Always confine your bird and observe for an hour after the bleeding has stopped.

When should I seek veterinary help for my bird's bleeding?

For minor to moderate bird bleeding, seek veterinary help if you cannot stop the bleeding after a few minutes of applying pressure.

Always consult a vet if the wound is deep or if the injury was caused by another animal, as these scenarios require professional attention to prevent complications such as infection or more severe internal damage. 

Veterinary Emergencies include:

  • Beak injuries
  • Animal bites
  • Internal bleeding
  • Profuse external bleeding that can't be stopped
  • Eye injuries
  • Fractured and broken bones

Additionally, because a loss of as little as 20 - 30% of blood volume can be detrimental, it's crucial to watch for signs of early shock, such as weakness, rapid breathing, or lethargy.

A loss of just 30% of blood volume can quickly become critical, necessitating immediate veterinary care.

Cockatiel African Grey Umbrella Cockatoo
Total blood volume in teaspoons 2 tsp. +/- 8 tsp. +/- 11 tsp. +/-
Critical blood loss 1/2 tsp. 2 tsp. 3 tsp.

Can a bleeding feather be safely removed at home?

Pulling a blood feather at home is highly discouraged. It is very painful for the bird and it can cause permanent follicle damage. An avian or exotics veterinarian might do this safely as a last resort only. Do not attempt this at home. 

What are the risks of not treating my bird's bleeding?

If a bleeding bird doesn't receive prompt treatment, the consequences can be quite serious:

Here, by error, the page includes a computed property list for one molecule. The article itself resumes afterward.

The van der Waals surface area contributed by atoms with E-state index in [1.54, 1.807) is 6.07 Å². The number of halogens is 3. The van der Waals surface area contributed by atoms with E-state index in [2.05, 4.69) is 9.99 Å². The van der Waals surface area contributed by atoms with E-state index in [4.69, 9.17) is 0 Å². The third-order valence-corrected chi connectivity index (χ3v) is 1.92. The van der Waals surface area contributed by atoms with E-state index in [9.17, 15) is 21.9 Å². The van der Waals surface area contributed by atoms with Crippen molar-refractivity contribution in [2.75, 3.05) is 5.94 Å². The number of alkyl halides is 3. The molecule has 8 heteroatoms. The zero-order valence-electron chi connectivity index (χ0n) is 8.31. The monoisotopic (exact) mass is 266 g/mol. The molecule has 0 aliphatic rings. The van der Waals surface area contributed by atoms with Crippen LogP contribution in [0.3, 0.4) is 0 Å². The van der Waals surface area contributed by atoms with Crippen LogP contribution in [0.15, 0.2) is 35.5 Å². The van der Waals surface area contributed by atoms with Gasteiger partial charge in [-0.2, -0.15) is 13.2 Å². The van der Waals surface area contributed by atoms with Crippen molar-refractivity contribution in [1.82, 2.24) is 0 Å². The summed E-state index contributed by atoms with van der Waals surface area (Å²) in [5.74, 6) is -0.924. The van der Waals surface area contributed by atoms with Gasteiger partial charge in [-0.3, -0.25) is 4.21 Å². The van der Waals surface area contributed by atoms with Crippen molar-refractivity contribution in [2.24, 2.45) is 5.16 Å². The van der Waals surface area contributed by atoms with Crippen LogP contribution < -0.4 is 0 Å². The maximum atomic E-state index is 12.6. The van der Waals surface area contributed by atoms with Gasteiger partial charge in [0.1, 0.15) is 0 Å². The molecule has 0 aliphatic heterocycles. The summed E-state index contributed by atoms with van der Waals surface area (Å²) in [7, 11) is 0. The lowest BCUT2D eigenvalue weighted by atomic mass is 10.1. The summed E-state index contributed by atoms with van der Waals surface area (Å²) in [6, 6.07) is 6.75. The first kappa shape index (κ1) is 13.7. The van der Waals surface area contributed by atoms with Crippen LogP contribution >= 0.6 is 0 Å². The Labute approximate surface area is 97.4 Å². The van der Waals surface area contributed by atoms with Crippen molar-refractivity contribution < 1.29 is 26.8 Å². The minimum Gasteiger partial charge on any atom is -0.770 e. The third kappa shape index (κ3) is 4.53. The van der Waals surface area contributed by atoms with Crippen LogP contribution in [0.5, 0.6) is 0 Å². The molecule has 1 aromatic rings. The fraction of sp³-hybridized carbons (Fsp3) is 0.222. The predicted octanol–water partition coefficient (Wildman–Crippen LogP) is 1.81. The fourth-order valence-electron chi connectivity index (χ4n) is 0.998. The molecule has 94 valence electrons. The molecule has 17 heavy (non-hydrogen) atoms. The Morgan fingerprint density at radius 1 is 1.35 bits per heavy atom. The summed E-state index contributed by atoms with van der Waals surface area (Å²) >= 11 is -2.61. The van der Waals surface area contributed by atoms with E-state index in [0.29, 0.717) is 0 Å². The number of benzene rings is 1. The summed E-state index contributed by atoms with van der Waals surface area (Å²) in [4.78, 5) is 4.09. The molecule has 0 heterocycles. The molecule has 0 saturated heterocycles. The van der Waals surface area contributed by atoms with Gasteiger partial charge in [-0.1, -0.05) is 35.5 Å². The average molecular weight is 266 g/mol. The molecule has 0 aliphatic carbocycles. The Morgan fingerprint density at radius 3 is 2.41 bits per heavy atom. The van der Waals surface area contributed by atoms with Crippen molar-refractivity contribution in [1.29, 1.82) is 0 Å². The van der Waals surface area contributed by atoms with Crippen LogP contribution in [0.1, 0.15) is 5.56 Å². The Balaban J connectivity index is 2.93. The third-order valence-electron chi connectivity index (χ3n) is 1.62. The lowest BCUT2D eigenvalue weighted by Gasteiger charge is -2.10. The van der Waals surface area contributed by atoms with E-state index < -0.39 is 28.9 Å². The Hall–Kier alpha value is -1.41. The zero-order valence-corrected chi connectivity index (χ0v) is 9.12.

1. Blood Loss: Birds have a relatively small amount of blood, so any loss can quickly become critical, endangering their life.

  2. Shock: Significant blood loss can lead to shock, characterized by symptoms like weakness, rapid breathing, and lethargy, which can be life-threatening without immediate intervention.

  3. Infection: Open wounds are susceptible to infections, which can complicate the bird's recovery and worsen their health condition.

  4. Weakness and Anemia: Continuous bleeding can result in anemia, making the bird weak and less capable of performing daily activities or fighting off other illnesses.

  5. Death: In the most severe cases, excessive blood loss without timely treatment can unfortunately lead to death.

It's crucial to act swiftly and gently to care for a bleeding bird, ensuring they get the necessary first aid and veterinary attention they need to recover. Your quick response can make all the difference. 

Get your FREE Printable 3 Step Bird First Aid Guide for a Bleeding Bird

According to the Merck Veterinary Manual, “When a bird has a “bleeding” emergency, it is important to distinguish between obvious active bleeding (such as from the wing, beak, or foot) and blood on the cage or on the bird with no active bleeding.

Continued bleeding requires immediate veterinary intervention, whereas bleeding that has stopped is best left undisturbed. However, even if bleeding has ceased, it is wise to take your bird in for an examination.”

Even so, make sure to have a safe blood clotting powder available. Styptic powder is the method of choice for stopping bird bleeding, however in a pinch you can use ordinary baking flour or cornstarch.

How will you help an injured bird who is bleeding?


Remember, that your bird easily feeds off of your emotional state. If it is already experiencing a medical problem and it see's you in a panic, your bird's blood pressure will increase and it will go into "fight or flight" mode, thereby increasing the blood loss.  Take a few deep breaths and remember this article.